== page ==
Raiders owner Mark Davis has broken his silence. When it comes to his decision to fire P.R. director Zak Gilbert, however, it’s not clear what Davis is saying.
In a 2.5-hour interview with Monte Poole of the Bay Area News Group, Davis apparently didn’t explain precisely why he fired Gilbert. If Davis did, the reason didn’t make its way into the final article.
While the dismissal of the franchise’s mouthpiece has no relevance to wins and losses, the concern raised by many in the wake of the move was that, because G.M. Reggie McKenzie hand-picked Gilbert, the decision to fire Gilbert represents a shot across the bow at McKenzie. Not so, Davis says.
“Reggie understands why I made the decision I made,” Davis said. “Look, I understand what Reggie is trying to do. Reggie’s fine. He’s the one guy that I’ve hired. I’ve got to give him room to do his job.”
Still, to the extent the Sports Illustrated article that reportedly prompted Davis to exile Gilbert for several weeks before firing him arose from the common organizational narrative that McKenzie is merely cleaning up the mess that others (i.e., Al Davis and Mark Davis) made, the man who benefits most from the inevitably objectionable message pushed by Gilbert (i.e., McKenzie) would seem to be on less sturdy ground than believed.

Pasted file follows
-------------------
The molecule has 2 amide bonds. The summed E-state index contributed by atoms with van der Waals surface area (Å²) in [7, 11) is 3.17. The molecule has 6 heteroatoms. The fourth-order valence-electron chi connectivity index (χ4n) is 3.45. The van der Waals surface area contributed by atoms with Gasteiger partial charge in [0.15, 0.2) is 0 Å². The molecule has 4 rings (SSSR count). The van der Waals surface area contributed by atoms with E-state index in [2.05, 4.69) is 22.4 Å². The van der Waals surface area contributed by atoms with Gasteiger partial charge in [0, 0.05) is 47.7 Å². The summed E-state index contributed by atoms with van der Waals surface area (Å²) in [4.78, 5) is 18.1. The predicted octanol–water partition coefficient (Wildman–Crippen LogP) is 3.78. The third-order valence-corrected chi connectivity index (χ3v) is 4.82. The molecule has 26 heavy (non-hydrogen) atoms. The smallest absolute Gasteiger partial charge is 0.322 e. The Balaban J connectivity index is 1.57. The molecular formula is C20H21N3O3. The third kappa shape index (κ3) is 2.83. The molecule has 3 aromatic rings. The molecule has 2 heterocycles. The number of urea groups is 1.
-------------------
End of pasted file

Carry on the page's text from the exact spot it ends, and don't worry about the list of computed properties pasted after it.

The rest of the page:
Making the situation even more confusing is a concession from Mark Davis that Gilbert did his job well.
“I’ll agree with that,” Davis said. “I believe he did.”
The simplest and most obvious of questions either wasn’t asked or, for whatever reason, was omitted from the article. It’s pretty simple. Did you fire Gilbert because of the Sports Illustrated article? If so, what’s the connection between the content or tone of the article and any act or omission by Gilbert that made him worthy of being fired?
The failure to ask or answer that question does nothing to eradicate the impression that Davis will act irrationally or arbitrarily when it comes to employment decisions, firing people for things they didn’t do or outcomes for which they aren’t responsible. Even if McKenzie knows what really happened with Gilbert, others who work for the team need to know, too.
Otherwise, current employees will tiptoe on eggshells, and prospective employees with options will take jobs elsewhere.